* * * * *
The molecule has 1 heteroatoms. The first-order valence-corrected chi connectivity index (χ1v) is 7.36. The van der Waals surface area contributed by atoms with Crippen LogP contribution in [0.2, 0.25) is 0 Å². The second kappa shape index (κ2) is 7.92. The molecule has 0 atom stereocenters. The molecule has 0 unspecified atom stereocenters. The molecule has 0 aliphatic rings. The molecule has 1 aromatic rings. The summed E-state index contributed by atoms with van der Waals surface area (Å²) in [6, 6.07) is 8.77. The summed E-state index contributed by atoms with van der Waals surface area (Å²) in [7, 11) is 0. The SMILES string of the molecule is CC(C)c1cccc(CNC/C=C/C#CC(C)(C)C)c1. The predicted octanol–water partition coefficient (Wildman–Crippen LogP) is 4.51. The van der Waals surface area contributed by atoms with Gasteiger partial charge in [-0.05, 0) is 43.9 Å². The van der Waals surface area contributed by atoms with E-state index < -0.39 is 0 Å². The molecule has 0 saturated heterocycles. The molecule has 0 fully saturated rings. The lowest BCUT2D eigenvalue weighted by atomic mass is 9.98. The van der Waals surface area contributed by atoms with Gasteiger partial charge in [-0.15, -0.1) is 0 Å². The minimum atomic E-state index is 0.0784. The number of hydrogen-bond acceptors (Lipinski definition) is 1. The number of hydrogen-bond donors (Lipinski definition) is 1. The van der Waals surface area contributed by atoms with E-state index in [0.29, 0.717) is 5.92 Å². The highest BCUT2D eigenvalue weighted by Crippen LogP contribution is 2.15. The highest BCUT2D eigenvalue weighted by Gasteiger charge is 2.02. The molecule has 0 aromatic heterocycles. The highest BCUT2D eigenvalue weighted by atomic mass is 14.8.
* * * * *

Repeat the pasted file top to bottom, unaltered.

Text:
The molecule has 1 heteroatoms. The first-order valence-corrected chi connectivity index (χ1v) is 7.36. The van der Waals surface area contributed by atoms with Crippen LogP contribution in [0.2, 0.25) is 0 Å². The second kappa shape index (κ2) is 7.92. The molecule has 0 atom stereocenters. The molecule has 0 unspecified atom stereocenters. The molecule has 0 aliphatic rings. The molecule has 1 aromatic rings. The summed E-state index contributed by atoms with van der Waals surface area (Å²) in [6, 6.07) is 8.77. The summed E-state index contributed by atoms with van der Waals surface area (Å²) in [7, 11) is 0. The SMILES string of the molecule is CC(C)c1cccc(CNC/C=C/C#CC(C)(C)C)c1. The predicted octanol–water partition coefficient (Wildman–Crippen LogP) is 4.51. The van der Waals surface area contributed by atoms with Gasteiger partial charge in [-0.05, 0) is 43.9 Å². The van der Waals surface area contributed by atoms with E-state index < -0.39 is 0 Å². The molecule has 0 saturated heterocycles. The molecule has 0 fully saturated rings. The lowest BCUT2D eigenvalue weighted by atomic mass is 9.98. The van der Waals surface area contributed by atoms with Gasteiger partial charge in [-0.15, -0.1) is 0 Å². The minimum atomic E-state index is 0.0784. The number of hydrogen-bond acceptors (Lipinski definition) is 1. The number of hydrogen-bond donors (Lipinski definition) is 1. The van der Waals surface area contributed by atoms with E-state index in [0.29, 0.717) is 5.92 Å². The highest BCUT2D eigenvalue weighted by Crippen LogP contribution is 2.15. The highest BCUT2D eigenvalue weighted by Gasteiger charge is 2.02. The molecule has 0 aromatic heterocycles. The highest BCUT2D eigenvalue weighted by atomic mass is 14.8.